• 25. Considering the date of its erection Cuerden Hall as designed by Lewis Wyatt is curiously 'modern' in feeling. It is far in advance of the usual domestic architecture, either classic or 'Gothic,' of the early years of the 19th century. A project for the remodelling of the old house on strictly classic lines, and additions thereto, from designs by J. Webb, architect, was abandoned in 1816. Webb's drawings (1815) are preserved at the Hall.
  • 26. Lancs. Inq. and Extents, i, 12.
  • 27. The land was near the present Cuerden Hall, the boundaries including the Lostock and the division between Cuerden and Clayton; Cockersand Chartul. (Chet. Soc.), ii, 488. The bounds of a second grant also touched the Lostock, following the stream as far as Holford; ibid. ii, 489.
  • 28. Ibid. ii, 490. The place-names include Aldfield and Halvedland.
  • 29. Kuerden fol. MS. 1. The lands lay in several places, the names given being Walleschaw, Wetriding, and Wallgate.
  • 30. Henry de Kuerden son of Siward granted 3 oxgangs of land to Richard son of Adam de Blackburn, who had married his daughter Avice; and Avice daughter of Henry afterwards granted land in Ferncroft to her son John; Kuerden, loc. cit. In Henry's grant the 16 oxgangs of the vill are mentioned; four of them were held in demesne. Old Cuerden is named in each of the charters. Avice's grant was charged with 1d. a year for incense for Leyland Church. Margery widow of Roger de Blackburn in 1292 claimed dower in tenements in Cuerden against Alice widow of Peter de Kuerden and against John son of Henry de Walton; Assize R. 408, m. 64 d., 59. William de Blackburn gave all his land in Cuerden to his son William, and the latter granted it to John son of Richard son of Ralph of Much Hoole and Robert son of Finian of the same; Kuerden MSS. iv, K 5.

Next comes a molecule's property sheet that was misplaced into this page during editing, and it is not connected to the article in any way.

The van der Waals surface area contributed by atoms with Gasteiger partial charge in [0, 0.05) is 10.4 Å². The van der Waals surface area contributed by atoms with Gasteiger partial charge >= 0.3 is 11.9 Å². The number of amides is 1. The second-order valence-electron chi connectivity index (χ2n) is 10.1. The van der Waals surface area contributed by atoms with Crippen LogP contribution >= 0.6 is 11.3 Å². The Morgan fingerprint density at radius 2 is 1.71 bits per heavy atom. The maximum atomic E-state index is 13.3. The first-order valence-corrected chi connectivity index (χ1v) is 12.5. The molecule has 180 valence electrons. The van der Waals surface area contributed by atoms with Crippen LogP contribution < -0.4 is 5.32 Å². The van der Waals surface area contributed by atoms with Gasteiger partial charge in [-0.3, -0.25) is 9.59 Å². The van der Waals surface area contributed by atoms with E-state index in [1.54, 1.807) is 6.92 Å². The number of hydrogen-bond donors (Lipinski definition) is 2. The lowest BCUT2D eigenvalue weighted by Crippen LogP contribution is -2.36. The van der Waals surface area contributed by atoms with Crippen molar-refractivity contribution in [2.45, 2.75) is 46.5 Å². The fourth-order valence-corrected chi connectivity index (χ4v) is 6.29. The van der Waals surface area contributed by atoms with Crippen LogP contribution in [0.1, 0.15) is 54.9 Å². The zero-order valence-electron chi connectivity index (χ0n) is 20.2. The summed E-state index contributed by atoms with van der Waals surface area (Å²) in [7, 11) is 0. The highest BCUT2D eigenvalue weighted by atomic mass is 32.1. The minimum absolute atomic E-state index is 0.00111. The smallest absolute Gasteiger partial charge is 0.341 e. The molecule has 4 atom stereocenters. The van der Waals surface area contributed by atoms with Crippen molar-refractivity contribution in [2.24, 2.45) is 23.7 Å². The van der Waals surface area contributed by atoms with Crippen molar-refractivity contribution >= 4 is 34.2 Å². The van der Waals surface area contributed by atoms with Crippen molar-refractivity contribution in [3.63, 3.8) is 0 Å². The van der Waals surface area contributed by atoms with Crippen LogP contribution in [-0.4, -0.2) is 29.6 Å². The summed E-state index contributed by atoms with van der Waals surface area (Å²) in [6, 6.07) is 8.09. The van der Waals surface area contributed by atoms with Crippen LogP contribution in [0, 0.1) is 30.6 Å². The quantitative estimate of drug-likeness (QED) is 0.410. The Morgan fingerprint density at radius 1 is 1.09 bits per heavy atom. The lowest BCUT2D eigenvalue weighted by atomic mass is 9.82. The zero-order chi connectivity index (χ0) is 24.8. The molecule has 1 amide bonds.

• 31. Roger de Kuerden son of Henry released to John son of William Woodcock and Gilbert his brother common of pasture in Cuerden for all cattle belonging to them; ibid. 2. Roger confirmed to Gilbert land which the latter had formerly held of Thomas the brother of Roger together with mastfall for his pigs in Cuerden wood; ibid. He also made a grant to Uctred son of Gilbert; ibid.
  • 32. In 1253 Simon son of Roger de Kuerden agreed with the brothers John and Gilbert Woodcock that he would not sell or alienate their homage or service without their consent, under a penalty of 20s. to be paid to the fabric of Lancaster Castle; Kuerden fol. MS. 3. Simon exchanged a croft with Robert son of Thomas de Clayton and made grants to Roger son of Gilbert de Kuerden (? Woodcock) and to Robert son of Roger Woodcock; ibid. The above-mentioned Thomas de Clayton is in another charter called Thomas the Dispenser. Also Alice daughter of Robert the Dispenser of Clayton in 1294 released to her son Thomas all right in her hereditary lands in Cuerden. Her husband's name was John; ibid. 4.
  • 33. A sale appears to have been under consideration in 1253, judging by the charter quoted above.
  • 34. Assize R. 408, m. 66; William de Molyneux, father of the plaintiff, had been seised of the service claimed. It will be noticed that scutage was payable for the fifth part of a knight's fee.
  • 35. Alice widow of Simon de Kuerden in 1309 claimed dower in messuages and lands in Cuerden held by Adam del Kirk and Avice his wife; De Banco R. 179, m. 11.